I haven't experimented with Google Maps (bikes) but it has me wondering what they really did to create this feature. I have used several mapping tools over the past year with my Garmin to create routes. When I use "automatic routing" which is basically like using google maps to pick a starting and ending destination, the mapping just takes the shortest distance, but excludes interstates and major routes that bikes are not permitted to ride on. I have found that some of the roads that are picked are very dangerous for bikes. Has Google taken on the challenge to not ony just select roads that bicycles can legally ride on, but also tracked bicycle friendly roads?
If people would read the info about the new featrue they would see it says it is a beta product right now and more development is being worked on and it will improve.
One thing that needs to be imrpoved is the ability to save and embed it like you can with other Google maps. This is only the beginning of this new feature, it will improve over time. I imagine when Google maps first came out there were similar issues with it. But giess what? It improved over time.
People, especially New Yorkers need to lighten up about this. People from NYC are way too uptight. Guess its the stress of living in a city like that. If they let something like affect their lives that much they are a sad bunch of people.
Google maps required a lot of feedback when it first launched. I have no doubt that Google will build a good product with this bike tool. I actually was talking to a buddy of mine who pointed out that this feature is probably built more for the commuter then it is for the recreational rider. For example, I have no idea what route to take to get from my home to work (because sadly I don't commute); but I have a feeling this tool will give me a good starting point. Regardless, the fact that Google took the time in R&D to create this feature speaks volumes for how far the cycling community has come. I am really looking forward to added features as Google continues development.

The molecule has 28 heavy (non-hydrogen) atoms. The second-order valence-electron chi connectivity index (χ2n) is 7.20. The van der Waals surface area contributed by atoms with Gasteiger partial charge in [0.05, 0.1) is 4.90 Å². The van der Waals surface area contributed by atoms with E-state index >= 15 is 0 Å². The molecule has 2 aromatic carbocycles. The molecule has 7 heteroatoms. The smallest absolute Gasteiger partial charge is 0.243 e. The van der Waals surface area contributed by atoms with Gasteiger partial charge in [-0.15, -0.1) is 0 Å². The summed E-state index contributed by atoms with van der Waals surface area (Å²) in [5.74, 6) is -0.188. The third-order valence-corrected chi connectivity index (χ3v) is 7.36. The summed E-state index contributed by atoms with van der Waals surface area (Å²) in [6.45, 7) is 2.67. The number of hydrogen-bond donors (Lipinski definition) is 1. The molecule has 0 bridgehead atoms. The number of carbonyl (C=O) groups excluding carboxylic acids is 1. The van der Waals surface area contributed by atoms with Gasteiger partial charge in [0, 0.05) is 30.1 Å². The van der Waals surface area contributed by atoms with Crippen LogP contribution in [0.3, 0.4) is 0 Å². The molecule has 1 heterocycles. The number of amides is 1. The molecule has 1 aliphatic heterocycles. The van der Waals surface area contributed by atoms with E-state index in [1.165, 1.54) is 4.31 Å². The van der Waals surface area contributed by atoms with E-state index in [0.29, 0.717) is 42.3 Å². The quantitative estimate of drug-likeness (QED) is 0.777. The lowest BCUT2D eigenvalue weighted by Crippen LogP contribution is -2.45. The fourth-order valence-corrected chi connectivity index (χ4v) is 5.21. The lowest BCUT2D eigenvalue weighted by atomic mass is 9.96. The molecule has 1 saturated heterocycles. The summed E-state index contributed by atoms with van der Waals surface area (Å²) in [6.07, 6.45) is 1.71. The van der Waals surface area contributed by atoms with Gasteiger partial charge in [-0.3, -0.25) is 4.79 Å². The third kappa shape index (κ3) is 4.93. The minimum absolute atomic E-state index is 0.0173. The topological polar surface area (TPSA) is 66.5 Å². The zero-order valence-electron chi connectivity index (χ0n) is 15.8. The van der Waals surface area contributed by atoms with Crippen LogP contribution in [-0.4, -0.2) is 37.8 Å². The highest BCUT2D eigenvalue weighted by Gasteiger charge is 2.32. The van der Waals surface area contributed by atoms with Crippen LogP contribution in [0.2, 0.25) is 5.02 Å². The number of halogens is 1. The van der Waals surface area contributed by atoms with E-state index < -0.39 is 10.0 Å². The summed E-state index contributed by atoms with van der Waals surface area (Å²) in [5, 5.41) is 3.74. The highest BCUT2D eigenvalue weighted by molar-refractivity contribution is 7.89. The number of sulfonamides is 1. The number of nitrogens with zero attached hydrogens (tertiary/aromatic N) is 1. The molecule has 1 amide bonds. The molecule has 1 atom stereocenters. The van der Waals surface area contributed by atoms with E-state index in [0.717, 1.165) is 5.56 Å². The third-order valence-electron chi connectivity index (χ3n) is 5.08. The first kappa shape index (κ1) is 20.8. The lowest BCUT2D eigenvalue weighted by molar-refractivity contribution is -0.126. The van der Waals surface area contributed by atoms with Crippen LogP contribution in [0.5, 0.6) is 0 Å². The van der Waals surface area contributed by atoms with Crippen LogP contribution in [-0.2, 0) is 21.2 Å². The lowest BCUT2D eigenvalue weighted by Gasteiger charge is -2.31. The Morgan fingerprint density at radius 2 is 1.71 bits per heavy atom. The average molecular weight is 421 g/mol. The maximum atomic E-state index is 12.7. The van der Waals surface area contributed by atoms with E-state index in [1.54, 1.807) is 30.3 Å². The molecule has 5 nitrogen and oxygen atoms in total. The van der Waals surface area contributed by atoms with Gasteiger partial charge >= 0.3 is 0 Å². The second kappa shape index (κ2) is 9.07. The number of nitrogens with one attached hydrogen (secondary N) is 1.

I tried Google Maps Bicycle option on some city, suburban and rural routes. There are still quirks in both the maps and the algorithm. I hope some of the issues will be fixed in future releases.
In rural areas it frequently uses gravel roads rather than using low traffic state routes. This is especially true of long distance routes, such as Chicago to Omaha. Over long distances, the routes suggested with the Bicycle option are often the same as one gets when using the Walking option.
It oddly also seems use some very high traffic volume streets passing through some towns.
On the plus side, it frequently offers several routes to pick from, one of which is likely to be reasonable. And it is easy to recalculate a new route by dragging and dropping some points from the initially calculated route.
It was helpful in cutting 10 miles off of a 50 mile trip from Homewood, IL to the Indiana Dunes SP, but it took a lot of manual tweeking to get there.
In both city and suburban areas, there were several odd cases where, when roads intersected, it avoided the intersection by zigzagging thru residential areas a few blocks from the intersection. It appeared to not like to route thru the stop light. In both the city and burbs routes sometimes zigzagged on and off of a perfectly good street, including some streets with bike lanes.
It is currently missing two of the longest bike paths in the state of IL ... the I&M Canal from Joliet to LaSalle (approx 60 mi) and the Hennepin Canal from Bureau Junction to Moline (also approx 60 mi) I presume these oversights will be corrected with time.
I see Google Maps bicycle routing as a useful tool for initial route planning used in conjunction with, but not instead of, state and city bike route maps.
I almost forgot the most important ( to me ) features of google maps for bicycle route planning. These are available regardless of which routing option is selected, walking, driving, or bicycling.
First, a route can be displayed along with selected points of interest. For example, the location of campgrounds, or convenience stores, or restaurants, or motels, or whatever services are of interest, can be displayed on any route you select.
Second, the mapping options produce a cue sheet.
And third, street view is generally available, so you can get some idea as to whether or not you really want to bicycle a particular road or over a particular bridge.
Yeah... I used Google bike maps this weekend on a ~ 12 miler, but I found I had to do a lot of tweaking to stay on roads that I was more comfortable with. It was helpful as a starting point, but I would make sure to do some research on the route it's spitting out before you saddle up and get to it.
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